By far the most important part of the visits to both monasteries was the reverence that was shown to the founders, the relics and icons that were the repositories of a profound spiritual heritage going back many hundreds of years.  We as Canadian Mennonites know nothing about history by comparison.  I was given the impression that this heritage was both a foundation on which spiritual development was built, and a cross to be borne.  These monks were instructed by their forebears, but also felt the weight and responsibility of carrying the stories, beliefs and practices of their many predecessors.  This was no small responsibility.  While the monastery of St. Anthony was the more traditional in outward appearance, the monastery of St. Paul, located much closer to the Gulf of Sinai seemed to be somewhat more ready to accept modernization.  While it maintained and revered its ancient beginnings, it also included a brand new cathedral (by ANY measure, a cathedral), a cafeteria capable of serving all visitors and an ambitious garden growing all kinds of vegetables.

Despite these differences in appearance, the lasting images of the visit to both monasteries included:

  • Monks that were deeply committed to their faith and to their heritage, were articulate in expressing their beliefs in English, had an experiential knowledge of the world “out there”, not only in Egypt, but beyond, and appeared to be far more willing to engage in conversations of faith and practice beyond their own religious confines than I imagined.  Their appearance and dress was initially misleading…
  • They paid rightful homage and respect to the modest, but moving, beginnings.  The first church structures, going back more than 1500 years still remained.  We were allowed to see and take pictures of wall paintings and other sacred places and things…an openness that, for me, was unexpected.
  • Mystery and miracles form part of the everyday belief of Coptic Christians.  Water flowing out of the mountain was a miracle, St. Mary showing herself recently to people in Cairo is a miracle…Egyptian Christians will enthusiastically talk to you about many miracles.  No need to explain, analyze or debate.  Egyptians readily embrace mystery.
  • There seems to be relatively little division between body/soul/spirit.  They are all there, but as a whole.  This informs the theology—all are ministered to simultaneously.  There is no division (read MCC and mission boards); it forms one package.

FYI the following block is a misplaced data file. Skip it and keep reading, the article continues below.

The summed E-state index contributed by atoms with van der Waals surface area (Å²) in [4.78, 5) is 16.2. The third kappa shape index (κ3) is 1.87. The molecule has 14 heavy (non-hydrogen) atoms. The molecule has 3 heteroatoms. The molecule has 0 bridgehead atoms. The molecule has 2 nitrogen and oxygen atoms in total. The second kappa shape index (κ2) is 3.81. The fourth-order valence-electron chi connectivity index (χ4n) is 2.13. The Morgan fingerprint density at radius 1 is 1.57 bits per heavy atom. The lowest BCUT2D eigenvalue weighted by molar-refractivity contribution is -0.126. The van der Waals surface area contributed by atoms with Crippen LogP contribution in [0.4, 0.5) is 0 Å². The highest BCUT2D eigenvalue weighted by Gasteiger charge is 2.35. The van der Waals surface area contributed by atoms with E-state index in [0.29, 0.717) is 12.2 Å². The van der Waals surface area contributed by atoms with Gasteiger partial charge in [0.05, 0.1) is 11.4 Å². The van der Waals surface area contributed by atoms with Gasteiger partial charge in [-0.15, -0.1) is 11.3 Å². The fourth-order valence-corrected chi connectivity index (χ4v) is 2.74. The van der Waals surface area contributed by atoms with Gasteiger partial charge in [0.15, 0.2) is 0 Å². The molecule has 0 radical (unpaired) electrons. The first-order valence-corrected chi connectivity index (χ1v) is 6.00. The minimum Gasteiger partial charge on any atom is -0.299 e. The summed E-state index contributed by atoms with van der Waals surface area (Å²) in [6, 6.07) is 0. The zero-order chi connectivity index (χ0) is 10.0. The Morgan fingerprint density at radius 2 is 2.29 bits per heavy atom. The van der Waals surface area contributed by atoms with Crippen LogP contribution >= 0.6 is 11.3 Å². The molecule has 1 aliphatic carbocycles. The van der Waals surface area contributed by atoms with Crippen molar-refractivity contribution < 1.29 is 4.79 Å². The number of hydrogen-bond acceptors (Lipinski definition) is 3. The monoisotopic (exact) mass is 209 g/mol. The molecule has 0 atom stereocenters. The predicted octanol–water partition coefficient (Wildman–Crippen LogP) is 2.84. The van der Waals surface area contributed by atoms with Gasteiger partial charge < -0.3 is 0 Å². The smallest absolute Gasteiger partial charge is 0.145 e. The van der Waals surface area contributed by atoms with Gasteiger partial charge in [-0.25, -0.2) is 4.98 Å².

• We, as those who have come down from the radical reformation, know of our own past of persecutions in Europe.  If one were to add an additional millennium of the same, we would  understand better the importance of Orthodoxy and we would also marvel at the commitment of Coptic Christians today and through the ages.
  • It was possible for me to move beyond the simple notion that icons and relics were meaningless objects (or worse), and that they represented a respect for those who had gone before and shown the way.
  • The monasteries we saw were working monasteries and, in the past, aimed at being as self-sufficient as possible, including their own grinding mills for flour and oil.  Today, monks bring with them skills that serve the monastery in a more modern way, including IT.

These are just a few of our very early impressions of the church in Egypt.  Maybe most important for us was the visual and experiential.  We saw and walked on ground that spoke of the life of Christ and his followers for well over 1000 years.  We saw the reverence that Egyptians paid to their Christian forebears.  We even sensed that Christians in Egypt wanted to visit monasteries to remind themselves what others endured for the sake of their beliefs (we saw quite a number of tour buses).   Hmmmm…

Entrance to St. Anthony's
Entrance to St. Anthony’s
Inside St. Anthony's
Inside St. Anthony’s
The "keep" is in the middle back.
The “keep” is in the middle back.
Gardens at St. Anthony's.
Gardens at St. Anthony’s.
Our guide.
Our guide.
The oldest Christian church in the world.
The oldest Christian church in the world.
Close-up of "keep".  Pull up the drawbridge; no windows or doors in first floor.
Close-up of “keep”. Pull up the drawbridge; no windows or doors in first floor.
Part of a curtain hand embroidered by the monks.
Part of a curtain hand embroidered by the monks.
Ceiling frescoes at St. Paul's.
Ceiling frescoes at St. Paul’s.
The newer part of St. Paul's.
The newer part of St. Paul’s.